Okay, now let’s get back to your situation. First, I’m suspicious of the request simply because of the way it’s worded. There’s something about those first two sentences that just hits me the wrong way; it’s just … unprofessionally worded. But even leaving that aside, it’s not a reasonable request, because they can see “what you can do with website design” by looking at what you have done with website design — by asking for samples of previous sites you’ve designed, something that any strong candidate for this job should have.

Plus, it’s ridiculous to ask a designer to redo a website without knowing anything about the site’s goals and what the client wants to achieve with a redesign — the most basic questions any designer is going to ask at the outset of such a project.

Instead, it would be far more useful for them to sit down with you and your portfolio and have you walk them through the design decisions you made and why … and if they’re not ready to invest that time with you yet, then they could ask you to do a write-up like that in writing. Or if for some reason that’s not an option, they could ask you to pick any other website of your choice and redesign its home page. But not theirs. Asking you to work on theirs is too close to asking you to produce free work.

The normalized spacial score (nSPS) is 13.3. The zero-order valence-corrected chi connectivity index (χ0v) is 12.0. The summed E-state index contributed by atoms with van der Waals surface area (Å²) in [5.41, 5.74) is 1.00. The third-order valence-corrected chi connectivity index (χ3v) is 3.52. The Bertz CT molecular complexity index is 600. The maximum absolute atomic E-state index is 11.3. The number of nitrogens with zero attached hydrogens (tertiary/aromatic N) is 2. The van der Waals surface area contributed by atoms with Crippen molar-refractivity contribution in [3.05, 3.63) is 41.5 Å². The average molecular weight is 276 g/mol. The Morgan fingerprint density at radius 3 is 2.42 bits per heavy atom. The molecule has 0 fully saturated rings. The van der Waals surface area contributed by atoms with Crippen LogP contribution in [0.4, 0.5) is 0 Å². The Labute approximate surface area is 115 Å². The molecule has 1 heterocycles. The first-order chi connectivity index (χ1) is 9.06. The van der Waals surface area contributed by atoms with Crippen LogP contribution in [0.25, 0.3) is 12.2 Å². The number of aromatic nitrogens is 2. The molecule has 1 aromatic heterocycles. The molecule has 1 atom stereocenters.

So what, then, should you do? You’re in an awkward position because if they don’t intend to act unethically and instead are just naive or inexperienced, you risk missing out on the job opportunity by refusing. So you’re stuck in a position where you have to decide if you’re willing to potentially forego the interview if you say no, without really knowing their motives.

One middle-ground option would be to say something like, “I don’t usually do spec work, but I’d be glad to send you examples of redesigns I’ve done in the past, along with commentary on what choices I made and why.”

If that’s not good enough for them, you probably have your answer about their intentions.

(Probably. Not definitely … but probably. But grrr, the lack of total certainty is why it’s frustrating.)